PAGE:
“We talked to patients who were utilizing Versus and asked them how they liked it and most of them loved it,” explains Dr. Rhonda Nelson, Tulalip Health Clinic’s Health Informatics Manager. “I don’t think there was a single negative piece of feedback because they really felt it helped the flow of their visit, making sure they were getting where they needed to go and when they needed to get there.
“At Monroe they actually room themselves, they get handed a badge and the staff writes on the clipboard what room they’re supposed to go to,” she continues. “They don’t even wait in the waiting room; they just go back to the room like a hotel. On one hand, it’s somewhat impersonal, our patients tend to expect a more personal experience than that. On the other hand, it decreases communal diseases because a lot of time when you go to the doctor, people are actually sick – coughing, hacking, sneezing, got a fever. The less time you spend in the waiting room with all the sick people, you actually have less of a chance of catching something. You’ll notice our waiting room is actually smaller with much less seating, they anticipated that patients would be sitting in the waiting room less with Versus.”
The clinic officially began using Versus on April 17, which has been met with a mix of extremely positive reviews as well as heavy concern from the elders of the community.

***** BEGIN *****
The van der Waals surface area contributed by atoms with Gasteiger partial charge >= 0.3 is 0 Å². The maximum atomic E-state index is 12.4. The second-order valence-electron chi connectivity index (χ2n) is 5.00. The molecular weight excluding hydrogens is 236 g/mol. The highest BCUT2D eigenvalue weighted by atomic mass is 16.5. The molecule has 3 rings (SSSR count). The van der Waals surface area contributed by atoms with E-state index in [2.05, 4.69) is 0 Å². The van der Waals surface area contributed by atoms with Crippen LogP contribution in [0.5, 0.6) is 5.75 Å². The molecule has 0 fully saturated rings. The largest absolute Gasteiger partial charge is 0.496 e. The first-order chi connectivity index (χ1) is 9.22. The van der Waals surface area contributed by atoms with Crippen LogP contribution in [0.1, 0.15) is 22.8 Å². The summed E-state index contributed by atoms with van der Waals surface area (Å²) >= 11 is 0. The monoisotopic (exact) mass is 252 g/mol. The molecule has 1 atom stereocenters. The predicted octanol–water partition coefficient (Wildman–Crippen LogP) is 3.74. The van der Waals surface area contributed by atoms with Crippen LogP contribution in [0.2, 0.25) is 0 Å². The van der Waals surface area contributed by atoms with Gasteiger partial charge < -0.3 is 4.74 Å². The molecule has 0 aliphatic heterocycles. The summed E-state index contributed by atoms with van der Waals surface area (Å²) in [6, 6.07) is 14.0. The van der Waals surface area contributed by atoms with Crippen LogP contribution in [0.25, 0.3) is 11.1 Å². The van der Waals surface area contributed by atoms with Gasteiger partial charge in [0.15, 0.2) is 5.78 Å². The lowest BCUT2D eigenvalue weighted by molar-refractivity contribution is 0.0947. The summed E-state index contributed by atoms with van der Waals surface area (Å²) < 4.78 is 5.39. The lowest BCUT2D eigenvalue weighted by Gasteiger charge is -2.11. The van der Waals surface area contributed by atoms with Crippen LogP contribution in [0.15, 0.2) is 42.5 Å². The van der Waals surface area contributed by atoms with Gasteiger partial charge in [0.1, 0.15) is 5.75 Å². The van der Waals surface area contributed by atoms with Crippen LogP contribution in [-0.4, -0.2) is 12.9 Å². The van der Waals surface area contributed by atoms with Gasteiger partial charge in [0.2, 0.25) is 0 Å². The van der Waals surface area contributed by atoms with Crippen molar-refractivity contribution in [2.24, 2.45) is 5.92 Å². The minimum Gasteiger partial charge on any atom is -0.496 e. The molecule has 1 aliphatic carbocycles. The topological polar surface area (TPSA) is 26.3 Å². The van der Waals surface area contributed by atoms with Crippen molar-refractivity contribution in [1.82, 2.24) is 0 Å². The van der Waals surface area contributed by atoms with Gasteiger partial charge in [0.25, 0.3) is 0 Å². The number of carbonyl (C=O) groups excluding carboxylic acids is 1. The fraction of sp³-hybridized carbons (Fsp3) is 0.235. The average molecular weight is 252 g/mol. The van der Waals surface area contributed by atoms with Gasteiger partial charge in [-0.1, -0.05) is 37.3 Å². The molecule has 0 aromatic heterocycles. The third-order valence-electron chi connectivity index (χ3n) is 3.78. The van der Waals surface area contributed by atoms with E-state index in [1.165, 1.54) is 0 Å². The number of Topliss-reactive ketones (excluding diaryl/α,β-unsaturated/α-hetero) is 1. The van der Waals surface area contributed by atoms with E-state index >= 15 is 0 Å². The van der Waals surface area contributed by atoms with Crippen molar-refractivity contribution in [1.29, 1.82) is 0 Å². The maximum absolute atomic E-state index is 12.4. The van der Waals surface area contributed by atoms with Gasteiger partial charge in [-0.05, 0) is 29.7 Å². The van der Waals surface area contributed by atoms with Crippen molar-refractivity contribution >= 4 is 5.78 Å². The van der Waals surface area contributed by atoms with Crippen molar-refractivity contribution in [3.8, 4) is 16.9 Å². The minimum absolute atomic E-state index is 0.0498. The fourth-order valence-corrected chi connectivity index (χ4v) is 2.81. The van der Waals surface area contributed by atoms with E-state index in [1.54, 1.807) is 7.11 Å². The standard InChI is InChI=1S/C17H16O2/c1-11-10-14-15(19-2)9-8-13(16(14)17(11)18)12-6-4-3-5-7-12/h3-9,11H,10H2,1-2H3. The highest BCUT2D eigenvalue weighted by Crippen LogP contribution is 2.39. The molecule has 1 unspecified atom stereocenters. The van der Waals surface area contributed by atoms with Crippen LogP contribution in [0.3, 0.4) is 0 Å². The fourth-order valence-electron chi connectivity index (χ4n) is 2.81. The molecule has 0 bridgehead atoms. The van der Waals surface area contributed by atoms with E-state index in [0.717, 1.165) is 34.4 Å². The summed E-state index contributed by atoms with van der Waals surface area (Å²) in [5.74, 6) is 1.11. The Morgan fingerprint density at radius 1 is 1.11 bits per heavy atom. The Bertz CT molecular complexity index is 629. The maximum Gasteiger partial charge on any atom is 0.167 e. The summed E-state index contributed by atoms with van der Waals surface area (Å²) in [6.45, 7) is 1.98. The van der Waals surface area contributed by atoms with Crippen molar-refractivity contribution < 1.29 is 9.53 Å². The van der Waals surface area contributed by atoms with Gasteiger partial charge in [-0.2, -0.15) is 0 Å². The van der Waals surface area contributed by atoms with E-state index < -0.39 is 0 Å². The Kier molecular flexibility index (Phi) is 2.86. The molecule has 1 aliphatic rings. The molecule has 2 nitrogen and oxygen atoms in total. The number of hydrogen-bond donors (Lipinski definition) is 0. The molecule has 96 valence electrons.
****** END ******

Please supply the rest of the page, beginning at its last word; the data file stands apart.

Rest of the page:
“Many elders expressed concern with me, one of them was privacy,” says Dr. Nelson. “They were wondering if we were going to monitor how much time they spent in the bathroom. We’re looking at this as more of an overall thing, like the amount of time they spend alone and are waiting. Their other concern was, are you going to shorten my visit to make your staff look good, are you under the gun to get me out of the room? That had been voiced by some of the elders, asking if we’re going to rush them. And the answer is no, that’s not our goal. Our goal is to see how long you are waiting, if you’re getting seen in a timely manner and if we’re communicating with you about what’s happening.
“We want to make sure that people have clear expectations of their visit time and also that we’re utilizing our rooms well,” she states. “Your safety is important to us. No, we’re not monitoring how long you’re in the bathroom, but if someone’s been in the bathroom for a really long time, thirty or more minutes, we want to check to see that they’re okay. We also don’t want you to have to worry about missing your appointment if you have to use the bathroom because we can see that you’re still in the building. And we still have a number of smokers that step outside and the badge just shows us that they haven’t left, so when we’re ready for them we can go out and let them know to come on back. It’s still new and it takes some time to get used to change, but I think that we’re doing great and that [Versus] helps us create a better, more efficient experience for our patients.”